SO “tail shortening” for gundogs is to be allowed. What a silly euphemism for chopping off a puppy's tail without an anaesthetic ("Ban on tail-docking to be axed", The Herald, June 14) I have no doubt it suits the five SNP, four Tory, two Labour and one Green MSPs on the Environment Committee to use the phrase shortening rather than amputation of a puppy's tail without anaesthetic. It probablty eases their guilt. A puppy's tail is about the same as a baby's finger, but not to worry we don't think it causes much pain to chop it off. Let me assure our deluded MSPs that a puppy’s tail is full of nerve endings, and amputation causes pain and stress.

Roseanna Cunningham says that only dogs destined to be gundogs will be put through this torture. How can the vet be sure of this when the pup is five days old? Why leave tails on in labradors and retrievers which are often used as gundogs?

The Environment Committee was told that 92 per cent of those taking part in a Government consultation supported this out-of-date practice. Seventeen thousand gundog owners were polled and only five per cent bothered to reply. They were asked how many of their dogs had received tail injuries in the year before the survey – 103 of the 17,000 had a tail injury that involved a trip to the vet, and about 20 required surgery to the tail. That is serious, but is it serious enough to justify 17,000 amputations without anaesthetic?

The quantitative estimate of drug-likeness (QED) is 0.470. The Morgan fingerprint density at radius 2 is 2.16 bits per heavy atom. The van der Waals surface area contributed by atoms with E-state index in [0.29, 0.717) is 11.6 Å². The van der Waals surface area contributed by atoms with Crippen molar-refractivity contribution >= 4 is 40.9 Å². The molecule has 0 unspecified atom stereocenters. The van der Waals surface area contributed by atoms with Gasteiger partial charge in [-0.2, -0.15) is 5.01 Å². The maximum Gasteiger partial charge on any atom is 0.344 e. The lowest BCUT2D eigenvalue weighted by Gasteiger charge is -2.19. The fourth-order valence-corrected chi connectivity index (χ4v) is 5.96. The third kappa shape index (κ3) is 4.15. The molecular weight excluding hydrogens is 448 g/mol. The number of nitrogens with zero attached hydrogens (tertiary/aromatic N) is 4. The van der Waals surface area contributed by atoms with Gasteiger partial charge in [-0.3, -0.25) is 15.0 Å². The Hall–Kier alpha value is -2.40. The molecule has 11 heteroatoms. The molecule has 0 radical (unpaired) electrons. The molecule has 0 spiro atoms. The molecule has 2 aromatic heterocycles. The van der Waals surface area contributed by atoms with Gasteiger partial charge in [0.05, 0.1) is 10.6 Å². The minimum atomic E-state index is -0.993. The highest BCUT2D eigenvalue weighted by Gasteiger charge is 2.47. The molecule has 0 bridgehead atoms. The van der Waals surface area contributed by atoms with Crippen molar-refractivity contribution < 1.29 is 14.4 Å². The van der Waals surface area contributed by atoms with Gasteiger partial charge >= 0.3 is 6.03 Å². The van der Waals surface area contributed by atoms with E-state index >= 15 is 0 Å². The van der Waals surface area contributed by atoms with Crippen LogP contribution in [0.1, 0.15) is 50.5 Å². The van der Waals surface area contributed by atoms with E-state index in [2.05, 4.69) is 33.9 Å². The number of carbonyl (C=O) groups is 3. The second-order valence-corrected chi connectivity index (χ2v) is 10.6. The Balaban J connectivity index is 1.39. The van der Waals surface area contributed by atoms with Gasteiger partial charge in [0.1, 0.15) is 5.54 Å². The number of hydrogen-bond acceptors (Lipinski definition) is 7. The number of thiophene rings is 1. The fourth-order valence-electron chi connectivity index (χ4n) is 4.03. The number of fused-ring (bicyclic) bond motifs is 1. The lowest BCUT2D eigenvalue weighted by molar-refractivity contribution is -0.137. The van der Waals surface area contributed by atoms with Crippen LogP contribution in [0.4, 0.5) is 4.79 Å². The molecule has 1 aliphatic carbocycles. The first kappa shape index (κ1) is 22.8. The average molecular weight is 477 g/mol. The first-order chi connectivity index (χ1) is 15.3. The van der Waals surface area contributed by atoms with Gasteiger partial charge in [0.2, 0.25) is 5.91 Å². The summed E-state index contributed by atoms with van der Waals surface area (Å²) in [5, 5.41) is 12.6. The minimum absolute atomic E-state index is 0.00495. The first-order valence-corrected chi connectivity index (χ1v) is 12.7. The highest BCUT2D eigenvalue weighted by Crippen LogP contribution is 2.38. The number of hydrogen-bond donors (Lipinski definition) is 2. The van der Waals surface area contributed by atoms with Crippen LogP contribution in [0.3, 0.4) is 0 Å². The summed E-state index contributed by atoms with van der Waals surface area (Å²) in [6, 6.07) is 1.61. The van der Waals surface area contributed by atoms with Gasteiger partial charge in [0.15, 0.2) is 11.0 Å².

Why no anaesthetic? Is it because the vets find anaesthesia in a five-day-old puppy challenging, or is it because gundog owners don't want to pay the markedly increased cost of tail docking with an anaesthetic?

Your article states that the British Veterinary Association feels that bringing back this antiquated practice is a retrograde step for animal welfare. If that is the case then let it go further and lobby the Royal College of Veterinary Surgeons to ban vets from undertaking amputation of puppies’ tails without anaesthetic.

George Leslie,

North Glassock, Fenwick.